Le Diner de Cons

Le Diner de Cons


Reviewed by: Angus Wolfe Murray

The humour feels uncomfortable, as if mocking innocence is funny. Even the concept curdles the imagination. Pierre Brochant (Thierry Lhermitte) is a well known Parisian publisher. Once a week, he and his smart (male) friends give a dinner party, at which they invite the most boring, idiotic person they can find, in order to ridicule them.

At first sight, Francois Pignon (Jacques Villeret) appears made-to-measure. He is small, chubby, balding and an accountant. What makes him dinner party gold, however, is his obsession with matchstick models and - even better - yakking about them at great length.

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On the day of his invitation, Brochant cricks his back and can hardly walk. Also, his wife leaves him. Pignon arrives to find his host incapacitated, the dinner cancelled and a personal drama unfolding. Being a nice person, he tries to help. Being a fool, he puts his foot in it. Brochant rages, Pignon looks sheepish.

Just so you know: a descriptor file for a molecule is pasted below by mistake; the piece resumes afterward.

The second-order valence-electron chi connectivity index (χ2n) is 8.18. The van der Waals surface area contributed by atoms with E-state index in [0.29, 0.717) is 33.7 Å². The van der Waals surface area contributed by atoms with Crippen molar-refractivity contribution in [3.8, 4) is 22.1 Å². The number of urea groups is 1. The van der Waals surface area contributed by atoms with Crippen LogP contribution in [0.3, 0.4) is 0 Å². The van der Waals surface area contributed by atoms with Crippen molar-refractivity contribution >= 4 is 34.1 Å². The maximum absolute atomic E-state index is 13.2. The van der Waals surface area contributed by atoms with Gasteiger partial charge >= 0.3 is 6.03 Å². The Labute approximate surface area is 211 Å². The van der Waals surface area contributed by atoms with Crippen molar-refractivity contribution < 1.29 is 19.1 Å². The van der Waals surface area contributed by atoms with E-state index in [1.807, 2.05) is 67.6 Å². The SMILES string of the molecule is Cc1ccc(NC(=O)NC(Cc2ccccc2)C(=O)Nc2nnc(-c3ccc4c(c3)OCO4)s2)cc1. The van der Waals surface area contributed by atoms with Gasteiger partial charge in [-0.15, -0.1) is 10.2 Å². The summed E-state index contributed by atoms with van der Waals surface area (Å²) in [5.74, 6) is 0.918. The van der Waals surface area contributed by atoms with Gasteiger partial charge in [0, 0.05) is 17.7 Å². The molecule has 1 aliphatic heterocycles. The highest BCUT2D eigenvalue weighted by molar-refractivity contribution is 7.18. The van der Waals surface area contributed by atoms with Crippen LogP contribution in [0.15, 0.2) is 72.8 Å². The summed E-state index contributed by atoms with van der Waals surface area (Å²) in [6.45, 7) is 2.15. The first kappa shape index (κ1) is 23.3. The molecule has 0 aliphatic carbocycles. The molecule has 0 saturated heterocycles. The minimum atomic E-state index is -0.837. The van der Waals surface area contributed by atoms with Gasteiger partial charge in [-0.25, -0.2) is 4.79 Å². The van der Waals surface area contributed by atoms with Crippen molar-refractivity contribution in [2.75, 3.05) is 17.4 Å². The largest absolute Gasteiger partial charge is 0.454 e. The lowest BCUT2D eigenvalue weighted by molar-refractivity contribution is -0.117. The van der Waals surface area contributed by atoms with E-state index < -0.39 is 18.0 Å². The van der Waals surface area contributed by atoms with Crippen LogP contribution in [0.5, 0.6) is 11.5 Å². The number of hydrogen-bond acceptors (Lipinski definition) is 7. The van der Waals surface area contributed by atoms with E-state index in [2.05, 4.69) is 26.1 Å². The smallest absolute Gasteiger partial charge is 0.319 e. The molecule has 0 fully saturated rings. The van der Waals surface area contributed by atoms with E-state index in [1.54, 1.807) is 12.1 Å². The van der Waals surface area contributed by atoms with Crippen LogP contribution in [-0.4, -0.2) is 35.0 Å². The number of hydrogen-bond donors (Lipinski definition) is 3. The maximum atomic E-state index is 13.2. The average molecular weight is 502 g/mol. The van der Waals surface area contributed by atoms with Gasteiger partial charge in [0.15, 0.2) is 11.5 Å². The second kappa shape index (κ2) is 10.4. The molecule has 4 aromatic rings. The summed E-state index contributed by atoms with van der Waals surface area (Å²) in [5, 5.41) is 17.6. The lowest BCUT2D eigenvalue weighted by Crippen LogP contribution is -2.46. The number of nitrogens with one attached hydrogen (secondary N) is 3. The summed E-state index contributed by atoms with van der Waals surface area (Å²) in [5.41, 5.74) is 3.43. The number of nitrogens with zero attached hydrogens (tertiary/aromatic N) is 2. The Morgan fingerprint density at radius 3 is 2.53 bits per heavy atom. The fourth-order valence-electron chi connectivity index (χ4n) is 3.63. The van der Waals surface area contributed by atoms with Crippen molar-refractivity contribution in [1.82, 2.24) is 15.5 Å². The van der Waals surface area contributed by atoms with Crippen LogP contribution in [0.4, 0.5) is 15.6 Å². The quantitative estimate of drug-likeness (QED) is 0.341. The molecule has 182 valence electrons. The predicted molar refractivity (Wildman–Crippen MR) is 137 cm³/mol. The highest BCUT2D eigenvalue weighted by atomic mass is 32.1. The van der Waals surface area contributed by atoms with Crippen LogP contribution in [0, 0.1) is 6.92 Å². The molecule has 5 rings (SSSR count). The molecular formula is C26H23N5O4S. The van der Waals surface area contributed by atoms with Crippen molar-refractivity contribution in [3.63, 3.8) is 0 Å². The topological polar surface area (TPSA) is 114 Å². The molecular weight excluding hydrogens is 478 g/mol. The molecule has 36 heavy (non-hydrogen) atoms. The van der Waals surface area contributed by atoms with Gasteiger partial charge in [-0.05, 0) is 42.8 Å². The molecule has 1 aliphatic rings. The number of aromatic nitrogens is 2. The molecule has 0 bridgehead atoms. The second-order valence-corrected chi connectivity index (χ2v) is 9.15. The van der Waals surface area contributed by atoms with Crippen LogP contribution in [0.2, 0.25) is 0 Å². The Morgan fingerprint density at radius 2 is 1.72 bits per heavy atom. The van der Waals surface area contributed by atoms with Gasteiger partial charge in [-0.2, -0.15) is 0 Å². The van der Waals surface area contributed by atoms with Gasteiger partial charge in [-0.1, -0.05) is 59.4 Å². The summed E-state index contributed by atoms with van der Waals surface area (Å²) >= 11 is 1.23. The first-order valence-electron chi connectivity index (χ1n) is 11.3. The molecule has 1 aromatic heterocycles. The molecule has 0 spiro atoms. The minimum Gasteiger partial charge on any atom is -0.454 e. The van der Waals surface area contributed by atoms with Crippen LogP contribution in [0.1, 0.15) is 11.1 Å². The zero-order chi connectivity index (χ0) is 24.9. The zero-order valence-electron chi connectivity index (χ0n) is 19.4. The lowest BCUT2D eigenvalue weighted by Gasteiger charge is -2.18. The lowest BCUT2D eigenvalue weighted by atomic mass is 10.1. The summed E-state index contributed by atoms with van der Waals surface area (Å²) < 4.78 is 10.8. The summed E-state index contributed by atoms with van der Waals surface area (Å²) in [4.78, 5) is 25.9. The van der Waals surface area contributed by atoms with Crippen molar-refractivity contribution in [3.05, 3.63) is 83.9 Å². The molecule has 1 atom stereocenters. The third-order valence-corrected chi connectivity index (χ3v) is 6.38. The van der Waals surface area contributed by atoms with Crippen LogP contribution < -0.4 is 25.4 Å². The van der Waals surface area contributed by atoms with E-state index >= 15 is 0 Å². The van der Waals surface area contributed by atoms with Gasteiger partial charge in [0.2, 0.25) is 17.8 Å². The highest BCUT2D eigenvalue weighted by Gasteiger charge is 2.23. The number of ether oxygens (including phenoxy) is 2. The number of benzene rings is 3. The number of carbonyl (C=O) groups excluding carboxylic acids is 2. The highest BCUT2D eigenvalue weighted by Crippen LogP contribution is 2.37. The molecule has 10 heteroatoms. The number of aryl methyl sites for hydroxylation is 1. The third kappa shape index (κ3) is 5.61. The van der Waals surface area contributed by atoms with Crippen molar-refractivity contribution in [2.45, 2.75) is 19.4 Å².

The film makes no attempt to disguise its theatrical origins. There is much coming in and going out and coming in again. The telephone is an important prop and mistaken identity a standard. Gags that don't kick Pignon in the pants are conspicuous by their absence and Pignon, poor fellow, doesn't deserve such treatment.

Reviewed on: 19 Jan 2001
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A dinner party organised with guests bringing an 'idiot' goes awry.
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Director: Francis Veber

Writer: Francis Veber

Starring: Thierry Lhermitte, Jacques Villeret, Francis Huster, Daniel Prévost, Alexandra Vandernoot, Catherine Frot

Year: 1998

Runtime: 104 minutes

BBFC: 15 - Age Restricted

Country: France


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